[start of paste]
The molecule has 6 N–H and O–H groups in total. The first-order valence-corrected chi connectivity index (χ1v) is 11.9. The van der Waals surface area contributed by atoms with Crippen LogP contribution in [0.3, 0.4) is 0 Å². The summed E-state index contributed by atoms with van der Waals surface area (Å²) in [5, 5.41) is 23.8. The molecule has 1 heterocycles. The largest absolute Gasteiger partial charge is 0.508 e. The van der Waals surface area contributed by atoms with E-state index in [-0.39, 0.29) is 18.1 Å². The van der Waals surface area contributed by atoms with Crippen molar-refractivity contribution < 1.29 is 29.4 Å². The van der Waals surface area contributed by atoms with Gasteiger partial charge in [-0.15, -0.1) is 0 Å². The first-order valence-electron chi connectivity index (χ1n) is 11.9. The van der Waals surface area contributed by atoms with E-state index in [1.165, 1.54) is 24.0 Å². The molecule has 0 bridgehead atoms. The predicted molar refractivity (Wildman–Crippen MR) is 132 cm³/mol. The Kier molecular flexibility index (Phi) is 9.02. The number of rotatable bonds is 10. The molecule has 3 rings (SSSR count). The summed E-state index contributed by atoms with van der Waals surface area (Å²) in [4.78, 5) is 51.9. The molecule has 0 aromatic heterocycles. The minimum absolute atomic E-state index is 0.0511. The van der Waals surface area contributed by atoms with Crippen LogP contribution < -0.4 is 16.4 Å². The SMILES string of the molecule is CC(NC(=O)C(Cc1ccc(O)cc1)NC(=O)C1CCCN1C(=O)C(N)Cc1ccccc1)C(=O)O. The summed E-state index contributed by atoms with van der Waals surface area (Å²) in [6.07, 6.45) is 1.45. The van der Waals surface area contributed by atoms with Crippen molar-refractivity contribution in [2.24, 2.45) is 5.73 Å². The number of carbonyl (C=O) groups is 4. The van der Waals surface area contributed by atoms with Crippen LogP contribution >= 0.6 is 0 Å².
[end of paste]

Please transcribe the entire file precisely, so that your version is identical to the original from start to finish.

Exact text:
The molecule has 6 N–H and O–H groups in total. The first-order valence-corrected chi connectivity index (χ1v) is 11.9. The van der Waals surface area contributed by atoms with Crippen LogP contribution in [0.3, 0.4) is 0 Å². The summed E-state index contributed by atoms with van der Waals surface area (Å²) in [5, 5.41) is 23.8. The molecule has 1 heterocycles. The largest absolute Gasteiger partial charge is 0.508 e. The van der Waals surface area contributed by atoms with E-state index in [-0.39, 0.29) is 18.1 Å². The van der Waals surface area contributed by atoms with Crippen molar-refractivity contribution < 1.29 is 29.4 Å². The van der Waals surface area contributed by atoms with Gasteiger partial charge in [-0.15, -0.1) is 0 Å². The first-order valence-electron chi connectivity index (χ1n) is 11.9. The van der Waals surface area contributed by atoms with E-state index in [1.165, 1.54) is 24.0 Å². The molecule has 0 bridgehead atoms. The predicted molar refractivity (Wildman–Crippen MR) is 132 cm³/mol. The Kier molecular flexibility index (Phi) is 9.02. The number of rotatable bonds is 10. The molecule has 3 rings (SSSR count). The summed E-state index contributed by atoms with van der Waals surface area (Å²) in [4.78, 5) is 51.9. The molecule has 0 aromatic heterocycles. The minimum absolute atomic E-state index is 0.0511. The van der Waals surface area contributed by atoms with Crippen LogP contribution < -0.4 is 16.4 Å². The SMILES string of the molecule is CC(NC(=O)C(Cc1ccc(O)cc1)NC(=O)C1CCCN1C(=O)C(N)Cc1ccccc1)C(=O)O. The summed E-state index contributed by atoms with van der Waals surface area (Å²) in [6.07, 6.45) is 1.45. The van der Waals surface area contributed by atoms with Crippen molar-refractivity contribution in [2.24, 2.45) is 5.73 Å². The number of carbonyl (C=O) groups is 4. The van der Waals surface area contributed by atoms with Crippen LogP contribution >= 0.6 is 0 Å².